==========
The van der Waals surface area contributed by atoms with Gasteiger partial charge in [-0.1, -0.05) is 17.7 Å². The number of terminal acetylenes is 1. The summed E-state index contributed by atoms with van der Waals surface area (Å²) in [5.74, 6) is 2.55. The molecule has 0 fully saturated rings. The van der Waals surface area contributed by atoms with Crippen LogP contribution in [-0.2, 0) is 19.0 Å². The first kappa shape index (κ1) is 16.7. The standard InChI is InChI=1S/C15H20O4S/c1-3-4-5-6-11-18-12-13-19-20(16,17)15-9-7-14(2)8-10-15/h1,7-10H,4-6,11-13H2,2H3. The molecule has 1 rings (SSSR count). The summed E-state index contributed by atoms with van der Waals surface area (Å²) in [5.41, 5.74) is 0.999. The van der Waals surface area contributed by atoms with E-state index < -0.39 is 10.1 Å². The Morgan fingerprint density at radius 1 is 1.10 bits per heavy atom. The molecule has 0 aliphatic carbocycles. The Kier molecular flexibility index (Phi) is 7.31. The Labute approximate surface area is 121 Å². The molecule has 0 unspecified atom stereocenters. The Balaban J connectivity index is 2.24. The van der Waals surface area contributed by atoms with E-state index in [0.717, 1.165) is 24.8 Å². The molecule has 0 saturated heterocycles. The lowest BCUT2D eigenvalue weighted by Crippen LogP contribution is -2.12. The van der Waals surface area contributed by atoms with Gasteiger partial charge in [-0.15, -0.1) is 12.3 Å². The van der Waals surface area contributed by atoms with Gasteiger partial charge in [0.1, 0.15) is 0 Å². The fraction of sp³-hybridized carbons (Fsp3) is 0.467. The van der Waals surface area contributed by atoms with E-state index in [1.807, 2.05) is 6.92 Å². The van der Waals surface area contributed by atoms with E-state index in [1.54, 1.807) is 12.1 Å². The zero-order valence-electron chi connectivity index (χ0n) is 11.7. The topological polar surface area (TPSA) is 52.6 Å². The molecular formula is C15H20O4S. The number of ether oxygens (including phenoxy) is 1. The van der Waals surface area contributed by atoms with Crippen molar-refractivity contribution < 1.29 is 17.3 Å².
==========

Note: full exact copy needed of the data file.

The van der Waals surface area contributed by atoms with Gasteiger partial charge in [-0.1, -0.05) is 17.7 Å². The number of terminal acetylenes is 1. The summed E-state index contributed by atoms with van der Waals surface area (Å²) in [5.74, 6) is 2.55. The molecule has 0 fully saturated rings. The van der Waals surface area contributed by atoms with Crippen LogP contribution in [-0.2, 0) is 19.0 Å². The first kappa shape index (κ1) is 16.7. The standard InChI is InChI=1S/C15H20O4S/c1-3-4-5-6-11-18-12-13-19-20(16,17)15-9-7-14(2)8-10-15/h1,7-10H,4-6,11-13H2,2H3. The molecule has 1 rings (SSSR count). The summed E-state index contributed by atoms with van der Waals surface area (Å²) in [5.41, 5.74) is 0.999. The van der Waals surface area contributed by atoms with E-state index < -0.39 is 10.1 Å². The Morgan fingerprint density at radius 1 is 1.10 bits per heavy atom. The molecule has 0 aliphatic carbocycles. The Kier molecular flexibility index (Phi) is 7.31. The Labute approximate surface area is 121 Å². The molecule has 0 unspecified atom stereocenters. The Balaban J connectivity index is 2.24. The van der Waals surface area contributed by atoms with E-state index in [0.717, 1.165) is 24.8 Å². The molecule has 0 saturated heterocycles. The lowest BCUT2D eigenvalue weighted by Crippen LogP contribution is -2.12. The van der Waals surface area contributed by atoms with Gasteiger partial charge in [-0.15, -0.1) is 12.3 Å². The van der Waals surface area contributed by atoms with Gasteiger partial charge in [0.1, 0.15) is 0 Å². The fraction of sp³-hybridized carbons (Fsp3) is 0.467. The van der Waals surface area contributed by atoms with E-state index in [1.807, 2.05) is 6.92 Å². The van der Waals surface area contributed by atoms with E-state index in [1.54, 1.807) is 12.1 Å². The zero-order valence-electron chi connectivity index (χ0n) is 11.7. The topological polar surface area (TPSA) is 52.6 Å². The molecular formula is C15H20O4S. The number of ether oxygens (including phenoxy) is 1. The van der Waals surface area contributed by atoms with Crippen molar-refractivity contribution < 1.29 is 17.3 Å².